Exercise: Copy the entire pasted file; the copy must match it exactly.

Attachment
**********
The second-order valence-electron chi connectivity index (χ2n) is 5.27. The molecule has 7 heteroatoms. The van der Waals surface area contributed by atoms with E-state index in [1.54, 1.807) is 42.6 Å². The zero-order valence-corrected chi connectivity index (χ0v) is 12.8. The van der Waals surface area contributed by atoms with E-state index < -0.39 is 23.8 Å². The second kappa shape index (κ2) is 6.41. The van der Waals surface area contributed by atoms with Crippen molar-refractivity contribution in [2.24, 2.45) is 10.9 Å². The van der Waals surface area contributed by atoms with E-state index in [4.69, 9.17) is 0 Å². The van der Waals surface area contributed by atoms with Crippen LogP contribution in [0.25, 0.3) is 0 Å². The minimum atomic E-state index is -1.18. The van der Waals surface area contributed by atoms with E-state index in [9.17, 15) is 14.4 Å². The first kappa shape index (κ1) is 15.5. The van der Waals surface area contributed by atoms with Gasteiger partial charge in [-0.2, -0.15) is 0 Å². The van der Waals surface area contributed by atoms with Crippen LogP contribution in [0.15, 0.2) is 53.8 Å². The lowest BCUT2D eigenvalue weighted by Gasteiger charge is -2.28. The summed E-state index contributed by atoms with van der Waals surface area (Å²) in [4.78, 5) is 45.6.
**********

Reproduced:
The second-order valence-electron chi connectivity index (χ2n) is 5.27. The molecule has 7 heteroatoms. The van der Waals surface area contributed by atoms with E-state index in [1.54, 1.807) is 42.6 Å². The zero-order valence-corrected chi connectivity index (χ0v) is 12.8. The van der Waals surface area contributed by atoms with E-state index < -0.39 is 23.8 Å². The second kappa shape index (κ2) is 6.41. The van der Waals surface area contributed by atoms with Crippen molar-refractivity contribution in [2.24, 2.45) is 10.9 Å². The van der Waals surface area contributed by atoms with E-state index in [4.69, 9.17) is 0 Å². The van der Waals surface area contributed by atoms with Crippen LogP contribution in [0.25, 0.3) is 0 Å². The minimum atomic E-state index is -1.18. The van der Waals surface area contributed by atoms with E-state index in [9.17, 15) is 14.4 Å². The first kappa shape index (κ1) is 15.5. The van der Waals surface area contributed by atoms with Gasteiger partial charge in [-0.2, -0.15) is 0 Å². The van der Waals surface area contributed by atoms with Crippen LogP contribution in [0.15, 0.2) is 53.8 Å². The lowest BCUT2D eigenvalue weighted by Gasteiger charge is -2.28. The summed E-state index contributed by atoms with van der Waals surface area (Å²) in [4.78, 5) is 45.6.